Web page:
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Travel agents not too concerned with State Department’s Bahamas travel advisory

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WORCESTER, Mass. – For people planning to go on a vacation this spring, a new travel advisory for the Bahamas may be causing some hesitation.


What You Need To Know

  • The State Department issued a travel advisory for the Bahamas due to violent crime
  • The travel advisory specifically mentions gang-on-gang violence in the Nassau area
  • Its rank at “level two” on the State Department’s one-to-four scale puts the Bahamas in the same company as Germany, Italy, Spain and Brazil
  • Travel agents say these advisories are just part of the planning process to travel somewhere new

This time of year, Zuly Echandia at Worcester’s Carribean Travel Tour is busy helping people work out their vacation logistics. The Bahamas are a popular destination for her clients, and she doesn’t view the State Department’s warning to exercise increased caution due to crime quite squaring up with what she’s been hearing.

“My customers have been going to the Bahamas, they like it,” Echandia said. “They don’t think it’s unsafe, they think it’s safe. You have to be careful, go into the resort, stay inside the resort, don’t go outside, but people say they like going to the Bahamas and think it’s safe in the Bahamas.”

The travel advisory specifically mentions gang-on-gang violence in the Nassau area, adding violent crime such as burglaries, armed robberies and sexual assaults occur in both tourist and non-tourist areas.

Its rank at “level two” on the State Department’s one-to-four scale puts the Bahamas in the same company as Germany, Italy, Spain and Brazil, among other nations.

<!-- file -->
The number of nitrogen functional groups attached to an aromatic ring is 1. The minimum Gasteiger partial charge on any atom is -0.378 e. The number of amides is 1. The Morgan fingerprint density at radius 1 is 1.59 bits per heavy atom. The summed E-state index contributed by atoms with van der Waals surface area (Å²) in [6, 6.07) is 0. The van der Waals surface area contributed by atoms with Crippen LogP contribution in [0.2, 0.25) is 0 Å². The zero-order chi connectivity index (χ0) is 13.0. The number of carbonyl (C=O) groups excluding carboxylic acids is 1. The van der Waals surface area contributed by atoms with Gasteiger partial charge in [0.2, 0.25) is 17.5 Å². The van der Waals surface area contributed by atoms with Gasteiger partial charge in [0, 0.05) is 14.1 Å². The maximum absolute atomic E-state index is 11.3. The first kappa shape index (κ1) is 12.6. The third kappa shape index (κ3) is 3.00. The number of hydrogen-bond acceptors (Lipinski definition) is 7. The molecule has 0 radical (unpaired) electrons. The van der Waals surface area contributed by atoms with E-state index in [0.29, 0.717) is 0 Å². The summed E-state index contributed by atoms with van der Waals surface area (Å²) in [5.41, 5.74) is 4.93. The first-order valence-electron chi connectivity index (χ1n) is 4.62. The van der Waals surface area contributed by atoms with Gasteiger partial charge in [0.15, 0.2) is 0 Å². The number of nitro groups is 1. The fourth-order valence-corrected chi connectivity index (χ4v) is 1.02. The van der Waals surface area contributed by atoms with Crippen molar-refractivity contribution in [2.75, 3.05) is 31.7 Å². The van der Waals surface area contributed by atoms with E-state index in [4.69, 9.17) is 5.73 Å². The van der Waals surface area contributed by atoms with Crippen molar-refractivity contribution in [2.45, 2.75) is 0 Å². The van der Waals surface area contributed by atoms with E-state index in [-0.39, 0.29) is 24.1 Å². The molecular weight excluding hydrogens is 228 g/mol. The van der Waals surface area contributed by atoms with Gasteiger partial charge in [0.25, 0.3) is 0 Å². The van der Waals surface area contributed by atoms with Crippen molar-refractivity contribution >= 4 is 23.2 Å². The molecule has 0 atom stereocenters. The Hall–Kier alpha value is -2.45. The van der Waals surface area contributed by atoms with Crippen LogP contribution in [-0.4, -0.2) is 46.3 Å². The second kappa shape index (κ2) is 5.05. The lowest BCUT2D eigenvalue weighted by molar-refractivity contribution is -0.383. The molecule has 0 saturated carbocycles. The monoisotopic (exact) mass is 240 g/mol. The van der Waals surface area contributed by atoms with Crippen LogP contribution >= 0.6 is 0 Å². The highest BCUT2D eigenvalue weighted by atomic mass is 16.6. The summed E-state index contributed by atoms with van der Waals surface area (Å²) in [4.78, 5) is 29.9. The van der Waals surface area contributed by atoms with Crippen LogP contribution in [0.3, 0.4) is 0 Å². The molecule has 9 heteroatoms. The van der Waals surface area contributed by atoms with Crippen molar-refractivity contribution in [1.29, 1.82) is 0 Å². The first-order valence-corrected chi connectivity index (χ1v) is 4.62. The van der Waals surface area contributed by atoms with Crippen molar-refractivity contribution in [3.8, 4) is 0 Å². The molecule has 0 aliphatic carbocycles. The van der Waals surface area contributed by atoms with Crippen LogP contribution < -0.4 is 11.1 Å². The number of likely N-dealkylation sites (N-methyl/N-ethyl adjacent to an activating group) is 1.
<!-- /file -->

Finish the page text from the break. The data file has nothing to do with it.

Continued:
The specific threats travelers could face in each of those countries vary, and travel agents say these advisories are just part of the planning process to travel somewhere new.

“I have somebody that’s leaving on Sunday, that vacation was planned months ago,” said Michelle Culross, owner of All Cruise & Travel in Auburn. “This travel advisory pretty much just came out. So, they’re still going and we’re advising them to take precautions, you know, don’t go out by yourselves, don’t go out at night, make sure your wallet’s in your front pocket.”

Culross said she always preps her clients no matter where they’re going, and one of her main messages is for tourists to remember they’re not in a bubble when they travel.

“Any travel agent that’s worth their salt is going to tell you what the do’s and don’ts are of that area,” Culross said. “They’re going to help you. The online stuff isn’t going to help you with that. They’re not going to help you with all the regulations to get in and out of the country. Bottom line is, use a travel agent, any travel agent. But I’m biased on that.”

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